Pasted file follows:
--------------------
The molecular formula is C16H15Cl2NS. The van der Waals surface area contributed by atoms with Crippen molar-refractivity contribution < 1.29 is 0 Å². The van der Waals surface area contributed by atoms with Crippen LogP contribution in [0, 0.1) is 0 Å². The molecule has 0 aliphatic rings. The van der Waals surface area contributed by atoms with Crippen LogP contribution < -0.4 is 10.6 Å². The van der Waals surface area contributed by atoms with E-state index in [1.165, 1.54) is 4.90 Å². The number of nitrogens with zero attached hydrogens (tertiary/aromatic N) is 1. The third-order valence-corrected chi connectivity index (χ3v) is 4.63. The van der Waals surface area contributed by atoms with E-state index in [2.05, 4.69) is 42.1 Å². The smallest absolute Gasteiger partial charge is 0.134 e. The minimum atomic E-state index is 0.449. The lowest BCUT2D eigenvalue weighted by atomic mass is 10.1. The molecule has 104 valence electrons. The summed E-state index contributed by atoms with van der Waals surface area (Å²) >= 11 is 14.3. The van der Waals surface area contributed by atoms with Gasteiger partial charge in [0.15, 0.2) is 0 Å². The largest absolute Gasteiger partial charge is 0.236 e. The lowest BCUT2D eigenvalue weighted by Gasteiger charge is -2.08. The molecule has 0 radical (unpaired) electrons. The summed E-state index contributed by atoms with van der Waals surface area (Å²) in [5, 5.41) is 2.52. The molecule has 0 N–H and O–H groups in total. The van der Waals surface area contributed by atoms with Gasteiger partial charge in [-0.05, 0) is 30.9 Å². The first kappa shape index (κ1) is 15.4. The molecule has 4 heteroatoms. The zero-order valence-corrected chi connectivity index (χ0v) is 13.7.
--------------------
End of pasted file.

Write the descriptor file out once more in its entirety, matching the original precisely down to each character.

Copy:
The molecular formula is C16H15Cl2NS. The van der Waals surface area contributed by atoms with Crippen molar-refractivity contribution < 1.29 is 0 Å². The van der Waals surface area contributed by atoms with Crippen LogP contribution in [0, 0.1) is 0 Å². The molecule has 0 aliphatic rings. The van der Waals surface area contributed by atoms with Crippen LogP contribution < -0.4 is 10.6 Å². The van der Waals surface area contributed by atoms with E-state index in [1.165, 1.54) is 4.90 Å². The number of nitrogens with zero attached hydrogens (tertiary/aromatic N) is 1. The third-order valence-corrected chi connectivity index (χ3v) is 4.63. The van der Waals surface area contributed by atoms with E-state index in [2.05, 4.69) is 42.1 Å². The smallest absolute Gasteiger partial charge is 0.134 e. The minimum atomic E-state index is 0.449. The lowest BCUT2D eigenvalue weighted by atomic mass is 10.1. The molecule has 104 valence electrons. The summed E-state index contributed by atoms with van der Waals surface area (Å²) >= 11 is 14.3. The van der Waals surface area contributed by atoms with Gasteiger partial charge in [0.15, 0.2) is 0 Å². The largest absolute Gasteiger partial charge is 0.236 e. The lowest BCUT2D eigenvalue weighted by Gasteiger charge is -2.08. The molecule has 0 radical (unpaired) electrons. The summed E-state index contributed by atoms with van der Waals surface area (Å²) in [5, 5.41) is 2.52. The molecule has 0 N–H and O–H groups in total. The van der Waals surface area contributed by atoms with Gasteiger partial charge in [-0.05, 0) is 30.9 Å². The first kappa shape index (κ1) is 15.4. The molecule has 4 heteroatoms. The zero-order valence-corrected chi connectivity index (χ0v) is 13.7.